The Apple Lady

Before it became trendy, my parents were considered health nuts. While my friends came to school with lunch boxes packed full of peanut butter and jelly sandwiches on white bread, potato chips and Hostess Twinkies, mine was complete with the main course from last night’s dinner on wheat bread or rye. It was always roast beef, turkey, brisket or lamb, and it was terribly embarrassing to me and never tasted very good. I couldn’t help but eye my friends’ wax paper bags, filled with delicious looking pastries and candies, as I gazed into my own sack of apple slices.

After school while I played on the monkey bars, my mother would sit on the green playground bench to watch me swing and give out crisp apple slices, carefully cut with a kitchen knife fresh from her bag of shiny apples. Most of the time I would have the bars to myself after the other kids determined my mother’s snack too healthy and quickly walked away from the “Apple Lady” to look for a tastier treat.

Once at home, I would open the refrigerator and find milk, juice, cottage cheese, kefir, buttermilk, eggs, lettuce, tomatoes, carrots, celery, onions and lots and lots of fruit. Inside the cupboards were wheat bread, rye bread, egg bread and bagels. There were cans of water packed tuna and sardines. The only cereals on the shelves were Post’s shredded wheat and some type of granola. Graham crackers were considered cookies.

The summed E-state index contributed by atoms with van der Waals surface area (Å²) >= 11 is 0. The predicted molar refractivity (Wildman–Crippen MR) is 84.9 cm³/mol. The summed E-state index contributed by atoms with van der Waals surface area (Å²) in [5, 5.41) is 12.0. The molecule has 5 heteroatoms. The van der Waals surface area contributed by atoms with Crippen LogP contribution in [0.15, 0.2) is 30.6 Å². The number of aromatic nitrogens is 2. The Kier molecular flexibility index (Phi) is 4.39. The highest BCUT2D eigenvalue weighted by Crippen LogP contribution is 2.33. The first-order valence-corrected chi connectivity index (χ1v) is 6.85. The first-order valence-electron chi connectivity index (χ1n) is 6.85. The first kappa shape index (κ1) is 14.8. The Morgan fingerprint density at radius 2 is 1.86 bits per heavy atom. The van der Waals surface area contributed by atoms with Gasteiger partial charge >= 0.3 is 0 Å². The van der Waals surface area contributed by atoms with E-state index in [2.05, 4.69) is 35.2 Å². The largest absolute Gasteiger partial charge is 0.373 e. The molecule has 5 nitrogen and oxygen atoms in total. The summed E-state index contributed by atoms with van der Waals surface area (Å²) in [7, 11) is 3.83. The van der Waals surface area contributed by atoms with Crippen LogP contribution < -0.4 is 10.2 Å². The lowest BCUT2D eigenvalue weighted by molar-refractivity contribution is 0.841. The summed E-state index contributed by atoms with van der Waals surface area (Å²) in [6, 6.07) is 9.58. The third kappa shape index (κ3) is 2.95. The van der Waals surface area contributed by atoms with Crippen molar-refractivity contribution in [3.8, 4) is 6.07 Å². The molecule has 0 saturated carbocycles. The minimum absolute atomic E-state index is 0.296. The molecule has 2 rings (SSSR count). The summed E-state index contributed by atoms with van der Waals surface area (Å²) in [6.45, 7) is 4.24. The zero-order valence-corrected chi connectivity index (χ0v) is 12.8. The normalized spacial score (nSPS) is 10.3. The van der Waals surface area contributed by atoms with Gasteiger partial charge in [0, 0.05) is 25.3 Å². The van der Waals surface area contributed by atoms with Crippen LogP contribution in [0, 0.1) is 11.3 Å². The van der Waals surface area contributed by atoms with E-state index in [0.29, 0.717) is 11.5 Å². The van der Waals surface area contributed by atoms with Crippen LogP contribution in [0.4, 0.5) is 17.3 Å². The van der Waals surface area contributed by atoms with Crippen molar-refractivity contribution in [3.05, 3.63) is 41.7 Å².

Whenever I asked for something more exciting, my mother would always say, “Wait for dinner, darling. You don’t want to spoil your appetite. If you were really hungry, you would have an apple.”

So when no one was looking, I would sneak into my parent’s bedroom and sit on the floor next to my father’s chest. As soon as I opened the door, my eyes would open wide with absolute wonder. It was a treasure chest full of the forbidden — pistachio nuts, macadamia nuts, and dark chocolate almond bark. I would break off a piece here and there, snatch a handful of nuts and was never discovered.

Years later, whenever I’d run into friends from my elementary school days, they’d mention my mother and tell me they still called her “The Apple Lady.” And I would tell them how I ate bologna and American cheese sandwiches on white Wonder Bread and drank Tab every single day during my entire freshman year of college.

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